19th
Feb
2014

Posted in Kafevend Blog

I've been enjoying a jar of masala chai (mixed spice tea) from Whittards since Christmas, and thought it might be interesting to have a look at some of the spices that go into it. After a little light research, cardamom appears to be the main component of the variety of spices found in masala chai, and so I shall start my search there!

Cardamom is the third most expensive spice in the world after saffron and vanilla. It is often used in cooking for its strong flavour, and goes particularly well with a curry for example. Guatemala is currently the top producer of cardamom on the globe, after it was first introduced there a century ago.

Taxonomic ranking hats on folks! Cardamom is derived from two genera of the ginger family Zingiberaceae: 1) elettaria, or green cardamom, and 2) amomum, which includes the black, brown, red and white varieties in its ranks. As you might expect when there are two major varieties of the same plant, one genus (in this case elettaria) gets all the glory whilst the hardier of the two (amomum) is met with derision and scorn, in this case because it's not from Ceylon. What is it with Ceylon and its enshrined spice species? Remember cinnamon?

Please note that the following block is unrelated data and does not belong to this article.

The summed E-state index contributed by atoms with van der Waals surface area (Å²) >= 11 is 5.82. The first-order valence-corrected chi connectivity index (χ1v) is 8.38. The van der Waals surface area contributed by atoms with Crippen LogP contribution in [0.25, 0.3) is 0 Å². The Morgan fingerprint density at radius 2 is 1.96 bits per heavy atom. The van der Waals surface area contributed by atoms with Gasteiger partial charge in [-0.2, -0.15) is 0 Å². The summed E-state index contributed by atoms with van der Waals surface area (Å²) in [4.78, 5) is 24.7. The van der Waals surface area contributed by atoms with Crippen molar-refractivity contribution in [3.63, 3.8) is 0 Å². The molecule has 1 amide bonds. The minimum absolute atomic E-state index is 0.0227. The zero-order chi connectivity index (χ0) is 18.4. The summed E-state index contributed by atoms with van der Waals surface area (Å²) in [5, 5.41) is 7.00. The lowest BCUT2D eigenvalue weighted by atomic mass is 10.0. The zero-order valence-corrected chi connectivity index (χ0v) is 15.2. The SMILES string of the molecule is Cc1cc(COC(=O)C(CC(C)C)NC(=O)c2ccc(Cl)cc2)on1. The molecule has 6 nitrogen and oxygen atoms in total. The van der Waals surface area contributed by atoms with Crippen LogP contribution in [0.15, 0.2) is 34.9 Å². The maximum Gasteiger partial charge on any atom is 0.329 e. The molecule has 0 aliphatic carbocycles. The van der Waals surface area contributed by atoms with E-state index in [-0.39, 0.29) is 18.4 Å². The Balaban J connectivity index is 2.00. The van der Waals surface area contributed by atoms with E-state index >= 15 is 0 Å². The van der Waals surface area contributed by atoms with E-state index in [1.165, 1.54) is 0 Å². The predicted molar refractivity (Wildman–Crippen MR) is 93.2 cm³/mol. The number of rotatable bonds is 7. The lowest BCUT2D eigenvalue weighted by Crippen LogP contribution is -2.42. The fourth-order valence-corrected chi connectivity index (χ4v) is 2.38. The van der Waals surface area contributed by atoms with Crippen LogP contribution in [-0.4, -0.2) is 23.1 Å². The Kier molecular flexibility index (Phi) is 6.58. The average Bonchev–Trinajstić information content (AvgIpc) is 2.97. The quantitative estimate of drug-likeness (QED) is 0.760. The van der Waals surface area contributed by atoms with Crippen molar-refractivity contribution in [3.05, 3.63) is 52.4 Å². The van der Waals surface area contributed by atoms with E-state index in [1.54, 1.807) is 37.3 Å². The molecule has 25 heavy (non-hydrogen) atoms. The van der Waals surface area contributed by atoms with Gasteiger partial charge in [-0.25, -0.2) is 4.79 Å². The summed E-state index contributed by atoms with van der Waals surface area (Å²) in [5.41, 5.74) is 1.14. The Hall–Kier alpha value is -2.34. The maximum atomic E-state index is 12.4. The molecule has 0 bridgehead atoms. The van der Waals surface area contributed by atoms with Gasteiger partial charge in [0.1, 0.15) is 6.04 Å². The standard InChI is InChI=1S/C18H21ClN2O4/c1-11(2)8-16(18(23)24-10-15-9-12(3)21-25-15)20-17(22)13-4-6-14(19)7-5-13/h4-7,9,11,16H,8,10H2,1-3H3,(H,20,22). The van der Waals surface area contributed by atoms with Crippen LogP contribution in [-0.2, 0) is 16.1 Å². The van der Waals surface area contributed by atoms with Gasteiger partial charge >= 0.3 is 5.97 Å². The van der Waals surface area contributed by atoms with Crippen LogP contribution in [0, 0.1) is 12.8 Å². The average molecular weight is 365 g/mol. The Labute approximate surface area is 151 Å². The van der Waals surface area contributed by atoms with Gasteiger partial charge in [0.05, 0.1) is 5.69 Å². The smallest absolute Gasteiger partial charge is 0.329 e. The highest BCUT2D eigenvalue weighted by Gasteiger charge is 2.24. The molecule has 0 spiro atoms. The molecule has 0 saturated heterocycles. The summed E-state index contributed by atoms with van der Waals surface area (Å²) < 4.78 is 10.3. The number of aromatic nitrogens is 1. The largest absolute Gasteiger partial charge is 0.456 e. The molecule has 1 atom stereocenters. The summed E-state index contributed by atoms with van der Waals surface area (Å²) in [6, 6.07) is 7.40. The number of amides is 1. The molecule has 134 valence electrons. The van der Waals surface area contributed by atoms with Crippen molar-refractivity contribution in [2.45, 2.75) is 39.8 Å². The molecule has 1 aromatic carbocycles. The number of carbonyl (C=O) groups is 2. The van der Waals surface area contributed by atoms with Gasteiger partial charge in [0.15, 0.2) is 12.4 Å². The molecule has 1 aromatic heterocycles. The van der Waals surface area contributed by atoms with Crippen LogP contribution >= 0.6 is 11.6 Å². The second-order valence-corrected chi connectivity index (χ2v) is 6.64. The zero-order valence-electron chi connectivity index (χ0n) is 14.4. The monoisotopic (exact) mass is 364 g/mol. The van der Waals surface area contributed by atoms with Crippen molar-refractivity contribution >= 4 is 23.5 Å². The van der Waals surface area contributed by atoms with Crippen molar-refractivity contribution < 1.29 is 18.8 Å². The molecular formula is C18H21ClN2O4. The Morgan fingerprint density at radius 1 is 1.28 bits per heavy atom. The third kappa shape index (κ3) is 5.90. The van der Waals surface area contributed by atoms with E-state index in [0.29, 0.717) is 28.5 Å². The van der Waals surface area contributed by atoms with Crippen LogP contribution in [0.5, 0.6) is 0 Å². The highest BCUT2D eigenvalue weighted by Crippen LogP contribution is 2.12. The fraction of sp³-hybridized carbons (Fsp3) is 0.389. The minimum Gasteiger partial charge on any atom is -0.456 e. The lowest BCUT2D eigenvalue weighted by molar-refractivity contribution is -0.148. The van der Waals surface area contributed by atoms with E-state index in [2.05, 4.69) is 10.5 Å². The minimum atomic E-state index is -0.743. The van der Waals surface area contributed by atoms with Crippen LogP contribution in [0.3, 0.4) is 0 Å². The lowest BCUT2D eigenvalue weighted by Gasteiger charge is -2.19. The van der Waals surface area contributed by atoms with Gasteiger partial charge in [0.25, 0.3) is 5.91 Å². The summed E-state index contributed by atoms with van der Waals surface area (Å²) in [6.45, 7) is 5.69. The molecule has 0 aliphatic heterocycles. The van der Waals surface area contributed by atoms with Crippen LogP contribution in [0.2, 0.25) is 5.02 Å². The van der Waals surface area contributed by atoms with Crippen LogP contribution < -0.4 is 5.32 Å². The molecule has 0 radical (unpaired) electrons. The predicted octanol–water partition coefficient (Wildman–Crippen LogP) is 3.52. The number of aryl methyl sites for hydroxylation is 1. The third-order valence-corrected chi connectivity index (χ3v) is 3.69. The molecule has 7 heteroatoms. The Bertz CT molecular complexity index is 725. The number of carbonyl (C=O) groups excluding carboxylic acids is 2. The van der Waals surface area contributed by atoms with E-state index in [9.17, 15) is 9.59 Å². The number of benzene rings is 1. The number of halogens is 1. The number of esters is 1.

As with any popular spice, cardamom has been utilised for perceived medical properties over the centuries. It is used to treat teeth and gum infections, along with sore throats and even tuberculosis. As with any write up about a popular spice's medical properties, I suggest you seek advice from a medical professional.

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